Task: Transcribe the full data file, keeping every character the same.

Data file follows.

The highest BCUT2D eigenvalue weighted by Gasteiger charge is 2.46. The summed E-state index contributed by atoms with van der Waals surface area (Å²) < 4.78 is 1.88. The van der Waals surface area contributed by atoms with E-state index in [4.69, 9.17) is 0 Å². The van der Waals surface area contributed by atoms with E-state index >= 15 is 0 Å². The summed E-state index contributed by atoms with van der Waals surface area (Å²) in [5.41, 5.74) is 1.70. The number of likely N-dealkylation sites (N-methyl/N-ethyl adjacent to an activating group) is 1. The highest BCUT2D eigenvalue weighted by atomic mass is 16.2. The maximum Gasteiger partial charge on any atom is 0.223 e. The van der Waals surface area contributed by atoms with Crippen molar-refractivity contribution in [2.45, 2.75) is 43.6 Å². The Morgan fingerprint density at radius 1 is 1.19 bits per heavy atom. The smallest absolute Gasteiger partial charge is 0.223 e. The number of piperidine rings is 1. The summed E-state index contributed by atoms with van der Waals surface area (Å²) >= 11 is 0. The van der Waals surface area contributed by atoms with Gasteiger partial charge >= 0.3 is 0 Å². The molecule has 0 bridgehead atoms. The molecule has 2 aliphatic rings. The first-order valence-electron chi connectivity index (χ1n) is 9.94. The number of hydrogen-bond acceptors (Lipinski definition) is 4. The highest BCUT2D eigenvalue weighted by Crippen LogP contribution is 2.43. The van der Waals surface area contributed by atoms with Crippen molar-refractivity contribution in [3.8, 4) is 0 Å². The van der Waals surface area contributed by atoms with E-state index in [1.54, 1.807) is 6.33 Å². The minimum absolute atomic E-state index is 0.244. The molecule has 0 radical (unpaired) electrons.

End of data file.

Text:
The highest BCUT2D eigenvalue weighted by Gasteiger charge is 2.46. The summed E-state index contributed by atoms with van der Waals surface area (Å²) < 4.78 is 1.88. The van der Waals surface area contributed by atoms with E-state index in [4.69, 9.17) is 0 Å². The van der Waals surface area contributed by atoms with E-state index >= 15 is 0 Å². The summed E-state index contributed by atoms with van der Waals surface area (Å²) in [5.41, 5.74) is 1.70. The number of likely N-dealkylation sites (N-methyl/N-ethyl adjacent to an activating group) is 1. The highest BCUT2D eigenvalue weighted by atomic mass is 16.2. The maximum Gasteiger partial charge on any atom is 0.223 e. The van der Waals surface area contributed by atoms with Crippen molar-refractivity contribution in [2.45, 2.75) is 43.6 Å². The Morgan fingerprint density at radius 1 is 1.19 bits per heavy atom. The smallest absolute Gasteiger partial charge is 0.223 e. The number of piperidine rings is 1. The summed E-state index contributed by atoms with van der Waals surface area (Å²) >= 11 is 0. The van der Waals surface area contributed by atoms with Gasteiger partial charge >= 0.3 is 0 Å². The molecule has 0 bridgehead atoms. The molecule has 2 aliphatic rings. The first-order valence-electron chi connectivity index (χ1n) is 9.94. The number of hydrogen-bond acceptors (Lipinski definition) is 4. The highest BCUT2D eigenvalue weighted by Crippen LogP contribution is 2.43. The van der Waals surface area contributed by atoms with Crippen molar-refractivity contribution in [3.8, 4) is 0 Å². The van der Waals surface area contributed by atoms with E-state index in [1.54, 1.807) is 6.33 Å². The minimum absolute atomic E-state index is 0.244. The molecule has 0 radical (unpaired) electrons.